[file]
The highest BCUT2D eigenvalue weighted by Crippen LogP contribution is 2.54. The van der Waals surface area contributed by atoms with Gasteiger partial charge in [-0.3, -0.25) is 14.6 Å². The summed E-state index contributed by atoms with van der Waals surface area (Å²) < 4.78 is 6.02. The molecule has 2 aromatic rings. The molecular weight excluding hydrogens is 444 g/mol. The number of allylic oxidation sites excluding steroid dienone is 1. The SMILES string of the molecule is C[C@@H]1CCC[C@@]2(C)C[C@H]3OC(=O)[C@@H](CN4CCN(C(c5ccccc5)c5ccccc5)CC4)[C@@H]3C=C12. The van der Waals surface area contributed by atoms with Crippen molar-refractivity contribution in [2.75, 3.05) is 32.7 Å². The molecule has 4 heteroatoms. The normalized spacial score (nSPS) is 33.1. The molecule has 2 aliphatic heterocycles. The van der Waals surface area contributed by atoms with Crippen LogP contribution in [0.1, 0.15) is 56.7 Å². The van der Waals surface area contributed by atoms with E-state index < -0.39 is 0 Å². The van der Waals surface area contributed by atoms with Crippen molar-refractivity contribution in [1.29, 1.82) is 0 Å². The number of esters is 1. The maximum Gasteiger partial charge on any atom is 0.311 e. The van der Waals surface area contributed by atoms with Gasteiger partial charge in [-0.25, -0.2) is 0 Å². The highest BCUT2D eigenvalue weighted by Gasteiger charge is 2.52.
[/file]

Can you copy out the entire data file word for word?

The highest BCUT2D eigenvalue weighted by Crippen LogP contribution is 2.54. The van der Waals surface area contributed by atoms with Gasteiger partial charge in [-0.3, -0.25) is 14.6 Å². The summed E-state index contributed by atoms with van der Waals surface area (Å²) < 4.78 is 6.02. The molecule has 2 aromatic rings. The molecular weight excluding hydrogens is 444 g/mol. The number of allylic oxidation sites excluding steroid dienone is 1. The SMILES string of the molecule is C[C@@H]1CCC[C@@]2(C)C[C@H]3OC(=O)[C@@H](CN4CCN(C(c5ccccc5)c5ccccc5)CC4)[C@@H]3C=C12. The van der Waals surface area contributed by atoms with Crippen molar-refractivity contribution in [2.75, 3.05) is 32.7 Å². The molecule has 4 heteroatoms. The normalized spacial score (nSPS) is 33.1. The molecule has 2 aliphatic heterocycles. The van der Waals surface area contributed by atoms with Crippen LogP contribution in [0.1, 0.15) is 56.7 Å². The van der Waals surface area contributed by atoms with E-state index < -0.39 is 0 Å². The van der Waals surface area contributed by atoms with Crippen molar-refractivity contribution in [1.29, 1.82) is 0 Å². The number of esters is 1. The maximum Gasteiger partial charge on any atom is 0.311 e. The van der Waals surface area contributed by atoms with Gasteiger partial charge in [-0.25, -0.2) is 0 Å². The highest BCUT2D eigenvalue weighted by Gasteiger charge is 2.52.